Herman Melville: Moby Dick

CHAPTER 85: The Fountain. (continued)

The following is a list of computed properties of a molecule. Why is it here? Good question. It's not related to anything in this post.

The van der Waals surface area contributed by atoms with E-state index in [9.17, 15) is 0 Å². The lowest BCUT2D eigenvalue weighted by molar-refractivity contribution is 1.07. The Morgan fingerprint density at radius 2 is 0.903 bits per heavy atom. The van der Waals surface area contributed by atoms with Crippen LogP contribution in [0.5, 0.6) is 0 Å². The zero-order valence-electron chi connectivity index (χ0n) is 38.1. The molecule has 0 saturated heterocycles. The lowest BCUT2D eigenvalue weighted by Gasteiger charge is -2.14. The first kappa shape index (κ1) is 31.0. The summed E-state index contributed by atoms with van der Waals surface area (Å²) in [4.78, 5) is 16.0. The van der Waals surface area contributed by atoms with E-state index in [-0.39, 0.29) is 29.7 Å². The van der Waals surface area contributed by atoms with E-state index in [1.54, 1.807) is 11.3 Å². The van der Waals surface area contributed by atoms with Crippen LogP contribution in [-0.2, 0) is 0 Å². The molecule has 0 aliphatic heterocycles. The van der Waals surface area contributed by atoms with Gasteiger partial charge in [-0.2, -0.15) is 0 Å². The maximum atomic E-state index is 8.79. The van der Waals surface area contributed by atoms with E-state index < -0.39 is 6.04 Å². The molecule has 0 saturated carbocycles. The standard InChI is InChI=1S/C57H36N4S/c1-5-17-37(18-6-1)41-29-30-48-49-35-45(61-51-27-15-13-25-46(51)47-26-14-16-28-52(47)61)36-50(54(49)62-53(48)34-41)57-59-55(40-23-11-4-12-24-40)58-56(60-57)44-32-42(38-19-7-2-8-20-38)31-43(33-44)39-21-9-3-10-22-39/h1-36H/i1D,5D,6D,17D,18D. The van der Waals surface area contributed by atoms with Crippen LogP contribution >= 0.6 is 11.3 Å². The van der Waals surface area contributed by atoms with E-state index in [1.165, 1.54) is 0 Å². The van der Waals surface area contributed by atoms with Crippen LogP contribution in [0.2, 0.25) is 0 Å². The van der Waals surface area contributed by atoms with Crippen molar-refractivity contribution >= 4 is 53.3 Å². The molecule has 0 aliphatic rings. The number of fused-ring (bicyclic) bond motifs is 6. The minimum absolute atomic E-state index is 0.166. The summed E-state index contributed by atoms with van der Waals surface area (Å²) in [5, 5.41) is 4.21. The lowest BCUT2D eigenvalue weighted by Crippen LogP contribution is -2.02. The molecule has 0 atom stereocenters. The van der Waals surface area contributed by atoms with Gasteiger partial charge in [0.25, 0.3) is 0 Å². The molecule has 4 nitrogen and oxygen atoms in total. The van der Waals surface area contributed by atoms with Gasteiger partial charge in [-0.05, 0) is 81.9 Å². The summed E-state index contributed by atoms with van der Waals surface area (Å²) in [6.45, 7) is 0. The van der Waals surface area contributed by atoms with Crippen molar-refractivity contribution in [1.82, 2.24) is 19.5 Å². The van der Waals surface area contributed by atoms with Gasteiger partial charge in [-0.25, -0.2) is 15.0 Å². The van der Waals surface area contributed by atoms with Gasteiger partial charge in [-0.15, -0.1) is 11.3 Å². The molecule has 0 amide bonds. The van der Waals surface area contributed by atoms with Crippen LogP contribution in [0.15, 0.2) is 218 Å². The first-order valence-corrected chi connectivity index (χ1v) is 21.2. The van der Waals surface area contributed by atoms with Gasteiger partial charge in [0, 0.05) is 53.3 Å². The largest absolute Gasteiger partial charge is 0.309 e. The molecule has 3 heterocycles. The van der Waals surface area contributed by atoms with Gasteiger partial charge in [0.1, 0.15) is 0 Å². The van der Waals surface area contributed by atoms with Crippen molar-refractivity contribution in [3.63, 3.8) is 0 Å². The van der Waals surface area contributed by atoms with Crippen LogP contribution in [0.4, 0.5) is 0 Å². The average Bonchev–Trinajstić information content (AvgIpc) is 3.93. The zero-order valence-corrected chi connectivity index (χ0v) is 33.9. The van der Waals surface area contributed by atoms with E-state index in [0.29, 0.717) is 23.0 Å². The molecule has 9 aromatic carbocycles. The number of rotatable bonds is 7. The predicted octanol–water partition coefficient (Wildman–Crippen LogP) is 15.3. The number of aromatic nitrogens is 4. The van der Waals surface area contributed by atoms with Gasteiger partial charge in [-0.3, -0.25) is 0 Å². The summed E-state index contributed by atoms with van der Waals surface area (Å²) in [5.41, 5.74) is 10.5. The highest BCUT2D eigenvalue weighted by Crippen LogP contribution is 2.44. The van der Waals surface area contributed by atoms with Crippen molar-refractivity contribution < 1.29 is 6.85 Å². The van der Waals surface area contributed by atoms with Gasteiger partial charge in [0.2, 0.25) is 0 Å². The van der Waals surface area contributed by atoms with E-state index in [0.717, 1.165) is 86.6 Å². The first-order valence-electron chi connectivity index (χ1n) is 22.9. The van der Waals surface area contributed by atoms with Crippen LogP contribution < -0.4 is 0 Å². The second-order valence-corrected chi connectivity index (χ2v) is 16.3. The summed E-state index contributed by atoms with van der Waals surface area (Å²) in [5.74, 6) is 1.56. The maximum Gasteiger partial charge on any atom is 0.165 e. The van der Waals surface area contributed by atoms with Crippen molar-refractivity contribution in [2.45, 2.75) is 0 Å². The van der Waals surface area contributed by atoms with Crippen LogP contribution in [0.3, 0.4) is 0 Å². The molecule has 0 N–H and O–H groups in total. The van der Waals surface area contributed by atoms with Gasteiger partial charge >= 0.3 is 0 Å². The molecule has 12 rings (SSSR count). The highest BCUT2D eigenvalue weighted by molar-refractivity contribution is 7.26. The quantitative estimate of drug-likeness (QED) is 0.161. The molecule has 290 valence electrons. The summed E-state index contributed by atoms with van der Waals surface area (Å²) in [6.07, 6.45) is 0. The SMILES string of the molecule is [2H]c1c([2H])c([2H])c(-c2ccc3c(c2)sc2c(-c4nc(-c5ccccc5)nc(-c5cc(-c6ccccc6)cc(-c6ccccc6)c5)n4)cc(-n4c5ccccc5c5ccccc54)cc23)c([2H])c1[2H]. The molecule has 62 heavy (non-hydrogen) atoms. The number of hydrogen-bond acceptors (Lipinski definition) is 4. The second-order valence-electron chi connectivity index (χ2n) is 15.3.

If I say, that in any creature breathing is only a function indispensable to vitality, inasmuch as it withdraws from the air a certain element, which being subsequently brought into contact with the blood imparts to the blood its vivifying principle, I do not think I shall err; though I may possibly use some superfluous scientific words. Assume it, and it follows that if all the blood in a man could be aerated with one breath, he might then seal up his nostrils and not fetch another for a considerable time. That is to say, he would then live without breathing. Anomalous as it may seem, this is precisely the case with the whale, who systematically lives, by intervals, his full hour and more (when at the bottom) without drawing a single breath, or so much as in any way inhaling a particle of air; for, remember, he has no gills. How is this? Between his ribs and on each side of his spine he is supplied with a remarkable involved Cretan labyrinth of vermicelli-like vessels, which vessels, when he quits the surface, are completely distended with oxygenated blood. So that for an hour or more, a thousand fathoms in the sea, he carries a surplus stock of vitality in him, just as the camel crossing the waterless desert carries a surplus supply of drink for future use in its four supplementary stomachs. The anatomical fact of this labyrinth is indisputable; and that the supposition founded upon it is reasonable and true, seems the more cogent to me, when I consider the otherwise inexplicable obstinacy of that leviathan in HAVING HIS SPOUTINGS OUT, as the fishermen phrase it. This is what I mean. If unmolested, upon rising to the surface, the Sperm Whale will continue there for a period of time exactly uniform with all his other unmolested risings. Say he stays eleven minutes, and jets seventy times, that is, respires seventy breaths; then whenever he rises again, he will be sure to have his seventy breaths over again, to a minute. Now, if after he fetches a few breaths you alarm him, so that he sounds, he will be always dodging up again to make good his regular allowance of air. And not till those seventy breaths are told, will he finally go down to stay out his full term below. Remark, however, that in different individuals these rates are different; but in any one they are alike. Now, why should the whale thus insist upon having his spoutings out, unless it be to replenish his reservoir of air, ere descending for good? How obvious is it, too, that this necessity for the whale's rising exposes him to all the fatal hazards of the chase. For not by hook or by net could this vast leviathan be caught, when sailing a thousand fathoms beneath the sunlight. Not so much thy skill, then, O hunter, as the great necessities that strike the victory to thee!

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